The Keys asked the 236th District Court in Tarrant County to approve them to act as representative plaintiffs in a class action lawsuit against LSRC. On October 15, 2015, the district court judge signed an order granting the class certification. That order was immediately appealed. Last week, after almost two years, the appellate court issued its ruling upholding the class certification on the Keys’ claim for the “return” of all monies paid to the roofer as part of their declaratory judgment claim (violation of Public Insurance Adjuster’s Statute/Insurance Code 4102) and the DTPA claim that provides for the potential for treble damages for violation of Texas Insurance Code 541 (unfair methods of competition and unfair or deceptive acts or practices). Class certification was denied for the DTPA claim for unconscionability.

The appellate court’s decision can, and likely will, be appealed to the Texas Supreme Court, who can choose to review that ruling, or to leave it undisturbed. In the meanwhile, the ruling upholding class certification is a further step in the continuum of cases favoring consumers to the detriment of restoration contractors. In discussing the facts supporting its decision to uphold the class certification, the court cited to testimony from Mr. Keys that the roofer “never told him that he could or should get a public insurance adjuster involved in his roof-damage claim under his homeowners’ policy” and that the homeowner “understood that [Roofer] was contracting to discuss his insurance claim with his insurer and was also contracting to repair his roof.“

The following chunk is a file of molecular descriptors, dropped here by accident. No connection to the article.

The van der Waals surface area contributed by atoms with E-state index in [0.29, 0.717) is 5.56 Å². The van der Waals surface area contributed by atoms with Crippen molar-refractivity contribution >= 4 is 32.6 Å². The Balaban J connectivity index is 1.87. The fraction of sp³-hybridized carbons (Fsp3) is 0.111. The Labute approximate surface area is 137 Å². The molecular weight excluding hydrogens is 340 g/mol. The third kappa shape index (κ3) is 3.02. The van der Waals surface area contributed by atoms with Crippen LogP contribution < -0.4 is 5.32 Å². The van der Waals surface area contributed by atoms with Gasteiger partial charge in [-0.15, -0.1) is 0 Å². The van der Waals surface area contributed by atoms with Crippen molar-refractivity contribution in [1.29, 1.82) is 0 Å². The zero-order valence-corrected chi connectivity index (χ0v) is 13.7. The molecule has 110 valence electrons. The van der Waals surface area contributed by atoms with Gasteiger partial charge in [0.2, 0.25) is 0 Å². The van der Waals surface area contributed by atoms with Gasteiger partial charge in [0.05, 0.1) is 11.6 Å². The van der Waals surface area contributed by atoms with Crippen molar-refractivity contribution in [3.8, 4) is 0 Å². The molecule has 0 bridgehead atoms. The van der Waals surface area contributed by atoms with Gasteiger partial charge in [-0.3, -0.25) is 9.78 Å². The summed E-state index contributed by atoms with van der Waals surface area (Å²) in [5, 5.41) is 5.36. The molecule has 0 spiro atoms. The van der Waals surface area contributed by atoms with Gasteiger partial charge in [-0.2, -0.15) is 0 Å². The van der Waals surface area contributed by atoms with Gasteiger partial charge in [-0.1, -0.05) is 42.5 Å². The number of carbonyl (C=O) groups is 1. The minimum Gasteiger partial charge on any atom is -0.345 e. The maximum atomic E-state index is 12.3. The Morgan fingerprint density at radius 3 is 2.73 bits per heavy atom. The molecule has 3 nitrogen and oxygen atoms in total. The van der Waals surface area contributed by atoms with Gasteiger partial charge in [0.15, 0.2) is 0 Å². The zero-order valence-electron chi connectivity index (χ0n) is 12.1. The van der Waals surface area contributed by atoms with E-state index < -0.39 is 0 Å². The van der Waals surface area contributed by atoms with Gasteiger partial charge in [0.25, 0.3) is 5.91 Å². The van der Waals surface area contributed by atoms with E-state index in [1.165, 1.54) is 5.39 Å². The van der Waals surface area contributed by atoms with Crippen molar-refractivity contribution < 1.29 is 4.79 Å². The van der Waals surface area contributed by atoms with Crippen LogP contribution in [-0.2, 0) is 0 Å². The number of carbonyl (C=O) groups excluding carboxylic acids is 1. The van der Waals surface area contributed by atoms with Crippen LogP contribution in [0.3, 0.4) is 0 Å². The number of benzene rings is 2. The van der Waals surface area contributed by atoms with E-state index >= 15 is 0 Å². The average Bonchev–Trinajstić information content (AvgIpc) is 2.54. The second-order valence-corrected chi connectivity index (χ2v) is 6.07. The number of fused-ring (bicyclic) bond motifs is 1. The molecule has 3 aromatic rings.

Some groups are claiming this as a victory for consumers. Whatever your perspective on this issue, what is clear is that lawsuits claiming violations of the Public Insurance Adjuster (PIA) law have just been given a big boost via class certification.

What does mean for those of you working in the restoration contracting community? First, what happened to this roofer could have happened to any number of other roofers using the same or similar language in their contracts. Or any roofer negotiating claims with insurance adjusters. The ability to initiate class action lawsuits will embolden plaintiff’s attorneys to pursue similar claims against restoration contractors and roofers since they’ll only have to prove the representative plaintiff’s claim rather than the claims of every plaintiff taking part in the class action suit (one plaintiff – multiple verdicts). The cost to defend against a lawsuit of this type, win or lose, is extremely expensive. Further, if you lose, you not only have to write a check to the property owner for anything paid to you by them or their insurance company, sometimes tripled depending on whether the violation is determined to be knowing or intentional, you’ll also have to pay their legal fees, which will almost certainly greatly exceed the cost of the roof, to potentially every owner you sold for the last ten years (the span of the Keys/LSRC class action certification).